March 2016, Vol 4, No 3 - Health & Wellness

Although the incidence of sudden infant death syndrome (SIDS) has decreased since 1992, when the American Academy of Pediatrics (AAP) recommended that infants sleep in a nonprone position, this trend has plateaued.1 The frequencies of other causes of sudden sleep-related deaths have also increased since the AAP published its last statement on SIDS in 2005. The following tips may help in continuing to decrease the risk for SIDS and sleep-related deaths:

  1. Place Infants on Their Backs for Sleep Time
    Because side sleeping is unsafe, you should always place infants on their backs for every sleep until they reach age 1 year. When your infants are able to roll from their back onto their chest and vice versa, they can remain in whichever sleep position they desire.
  2. Always Use a Firm Sleep Surface
    Cover a firm crib mattress with a fitted sheet to reduce infants’ risks for SIDS and suffocation. Do not use cribs with missing hardware, or attempt to fix broken parts of a crib. Also refrain from using sitting devices (eg, car seats, strollers, infant carriers, swings) for routine sleep.
  3. Share Your Room, but Avoid Bed-Sharing
    Room-sharing without bed-sharing can decrease your infant’s risk for SIDS by ≤50%, and prevent suffocation, strangulation, and entrapment, which may occur when infants sleep in adult beds. Place the crib in close proximity to your bed to help with feeding, comforting, and monitoring your child.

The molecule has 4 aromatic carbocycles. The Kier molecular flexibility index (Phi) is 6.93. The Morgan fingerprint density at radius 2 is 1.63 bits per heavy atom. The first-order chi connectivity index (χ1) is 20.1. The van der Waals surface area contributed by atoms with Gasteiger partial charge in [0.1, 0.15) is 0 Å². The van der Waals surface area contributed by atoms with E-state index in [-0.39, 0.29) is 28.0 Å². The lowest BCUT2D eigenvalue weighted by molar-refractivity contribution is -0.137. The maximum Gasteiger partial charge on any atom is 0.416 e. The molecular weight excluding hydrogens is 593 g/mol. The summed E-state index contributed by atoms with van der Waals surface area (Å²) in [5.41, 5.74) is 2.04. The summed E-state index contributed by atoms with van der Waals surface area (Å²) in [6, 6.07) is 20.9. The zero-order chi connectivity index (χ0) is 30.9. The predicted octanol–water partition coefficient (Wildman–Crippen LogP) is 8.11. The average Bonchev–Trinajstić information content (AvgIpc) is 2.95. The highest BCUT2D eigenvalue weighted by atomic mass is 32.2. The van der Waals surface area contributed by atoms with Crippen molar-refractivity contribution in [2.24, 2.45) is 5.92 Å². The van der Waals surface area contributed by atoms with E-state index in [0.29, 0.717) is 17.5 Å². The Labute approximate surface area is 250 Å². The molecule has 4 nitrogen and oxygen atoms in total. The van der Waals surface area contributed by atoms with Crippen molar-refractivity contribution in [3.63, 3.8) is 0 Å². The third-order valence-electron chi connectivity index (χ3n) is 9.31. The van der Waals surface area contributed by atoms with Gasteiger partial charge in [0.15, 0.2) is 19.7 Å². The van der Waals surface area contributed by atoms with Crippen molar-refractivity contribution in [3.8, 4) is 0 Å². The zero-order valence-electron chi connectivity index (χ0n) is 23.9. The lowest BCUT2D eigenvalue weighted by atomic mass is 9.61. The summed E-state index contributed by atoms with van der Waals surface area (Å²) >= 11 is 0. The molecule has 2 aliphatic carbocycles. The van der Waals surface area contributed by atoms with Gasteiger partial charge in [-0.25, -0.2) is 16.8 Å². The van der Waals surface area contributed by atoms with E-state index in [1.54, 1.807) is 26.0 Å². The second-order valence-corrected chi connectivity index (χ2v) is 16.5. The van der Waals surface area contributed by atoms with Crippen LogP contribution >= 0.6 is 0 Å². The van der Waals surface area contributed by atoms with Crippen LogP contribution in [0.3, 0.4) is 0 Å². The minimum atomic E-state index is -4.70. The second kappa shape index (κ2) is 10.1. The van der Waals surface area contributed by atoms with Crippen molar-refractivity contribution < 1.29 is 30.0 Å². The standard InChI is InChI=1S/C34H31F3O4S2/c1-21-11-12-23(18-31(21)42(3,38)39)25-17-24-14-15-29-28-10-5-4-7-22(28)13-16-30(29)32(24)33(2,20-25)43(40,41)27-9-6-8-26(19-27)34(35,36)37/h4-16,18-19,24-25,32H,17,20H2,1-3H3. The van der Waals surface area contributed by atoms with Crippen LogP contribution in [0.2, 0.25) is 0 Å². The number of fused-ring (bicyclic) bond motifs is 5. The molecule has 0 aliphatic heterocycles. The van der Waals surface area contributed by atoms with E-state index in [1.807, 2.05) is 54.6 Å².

4. Remove All Soft Objects from the Crib
    Keep soft objects and loose bedding out of the crib to reduce the risk for SIDS, suffocation, entrapment, and strangulation. Remove all pillows, pillow-like toys, quilts, and loose-fitting blankets and sheets, which may be hazardous to your infant’s sleeping environment.
  5. Create a Smoke-Free Environment
    Mothers must avoid smoking during and after pregnancy, and others should not smoke near pregnant women or infants. Encourage your family to maintain smoke-free homes and cars, and to eliminate secondhand smoke around you and your child.



  1. Task Force on Sudden Infant Death Syndrome, Moon RY. SIDS and other sleep-related infant deaths: expansion of recommendations for a safe infant sleeping environment. Pediatrics. 2011;128:e1341-e1367.
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